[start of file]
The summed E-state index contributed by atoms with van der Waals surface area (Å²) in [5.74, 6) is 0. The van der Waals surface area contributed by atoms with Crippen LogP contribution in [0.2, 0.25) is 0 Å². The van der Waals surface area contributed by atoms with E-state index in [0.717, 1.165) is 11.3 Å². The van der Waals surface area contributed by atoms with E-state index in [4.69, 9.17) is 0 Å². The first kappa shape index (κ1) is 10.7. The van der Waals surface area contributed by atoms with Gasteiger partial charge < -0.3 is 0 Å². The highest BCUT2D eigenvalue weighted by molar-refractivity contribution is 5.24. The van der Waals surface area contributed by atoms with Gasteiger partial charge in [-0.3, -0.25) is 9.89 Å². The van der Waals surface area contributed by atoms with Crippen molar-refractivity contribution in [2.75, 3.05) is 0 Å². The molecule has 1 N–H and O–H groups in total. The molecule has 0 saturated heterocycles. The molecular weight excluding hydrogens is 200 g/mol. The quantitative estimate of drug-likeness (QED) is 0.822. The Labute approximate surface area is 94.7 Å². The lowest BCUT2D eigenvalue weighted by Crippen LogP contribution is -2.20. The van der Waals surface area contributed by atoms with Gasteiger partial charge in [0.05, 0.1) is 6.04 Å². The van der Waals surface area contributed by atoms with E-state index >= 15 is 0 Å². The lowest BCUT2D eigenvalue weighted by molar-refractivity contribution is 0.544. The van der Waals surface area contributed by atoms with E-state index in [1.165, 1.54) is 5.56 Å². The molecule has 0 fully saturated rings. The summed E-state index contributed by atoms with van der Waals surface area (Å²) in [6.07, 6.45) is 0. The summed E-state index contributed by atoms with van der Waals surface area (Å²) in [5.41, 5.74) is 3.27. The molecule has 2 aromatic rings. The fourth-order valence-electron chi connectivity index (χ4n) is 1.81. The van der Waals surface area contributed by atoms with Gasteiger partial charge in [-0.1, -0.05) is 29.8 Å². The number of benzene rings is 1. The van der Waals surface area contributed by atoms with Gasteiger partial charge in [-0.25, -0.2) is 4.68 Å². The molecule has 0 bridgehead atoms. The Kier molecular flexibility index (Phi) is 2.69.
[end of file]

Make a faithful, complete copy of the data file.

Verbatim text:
The summed E-state index contributed by atoms with van der Waals surface area (Å²) in [5.74, 6) is 0. The van der Waals surface area contributed by atoms with Crippen LogP contribution in [0.2, 0.25) is 0 Å². The van der Waals surface area contributed by atoms with E-state index in [0.717, 1.165) is 11.3 Å². The van der Waals surface area contributed by atoms with E-state index in [4.69, 9.17) is 0 Å². The first kappa shape index (κ1) is 10.7. The van der Waals surface area contributed by atoms with Gasteiger partial charge < -0.3 is 0 Å². The highest BCUT2D eigenvalue weighted by molar-refractivity contribution is 5.24. The van der Waals surface area contributed by atoms with Gasteiger partial charge in [-0.3, -0.25) is 9.89 Å². The van der Waals surface area contributed by atoms with Crippen molar-refractivity contribution in [2.75, 3.05) is 0 Å². The molecule has 1 N–H and O–H groups in total. The molecule has 0 saturated heterocycles. The molecular weight excluding hydrogens is 200 g/mol. The quantitative estimate of drug-likeness (QED) is 0.822. The Labute approximate surface area is 94.7 Å². The lowest BCUT2D eigenvalue weighted by Crippen LogP contribution is -2.20. The van der Waals surface area contributed by atoms with Gasteiger partial charge in [0.05, 0.1) is 6.04 Å². The van der Waals surface area contributed by atoms with E-state index >= 15 is 0 Å². The lowest BCUT2D eigenvalue weighted by molar-refractivity contribution is 0.544. The van der Waals surface area contributed by atoms with E-state index in [1.165, 1.54) is 5.56 Å². The molecule has 0 fully saturated rings. The summed E-state index contributed by atoms with van der Waals surface area (Å²) in [6.07, 6.45) is 0. The summed E-state index contributed by atoms with van der Waals surface area (Å²) in [5.41, 5.74) is 3.27. The molecule has 2 aromatic rings. The fourth-order valence-electron chi connectivity index (χ4n) is 1.81. The van der Waals surface area contributed by atoms with Gasteiger partial charge in [-0.1, -0.05) is 29.8 Å². The number of benzene rings is 1. The van der Waals surface area contributed by atoms with Gasteiger partial charge in [-0.25, -0.2) is 4.68 Å². The molecule has 0 bridgehead atoms. The Kier molecular flexibility index (Phi) is 2.69.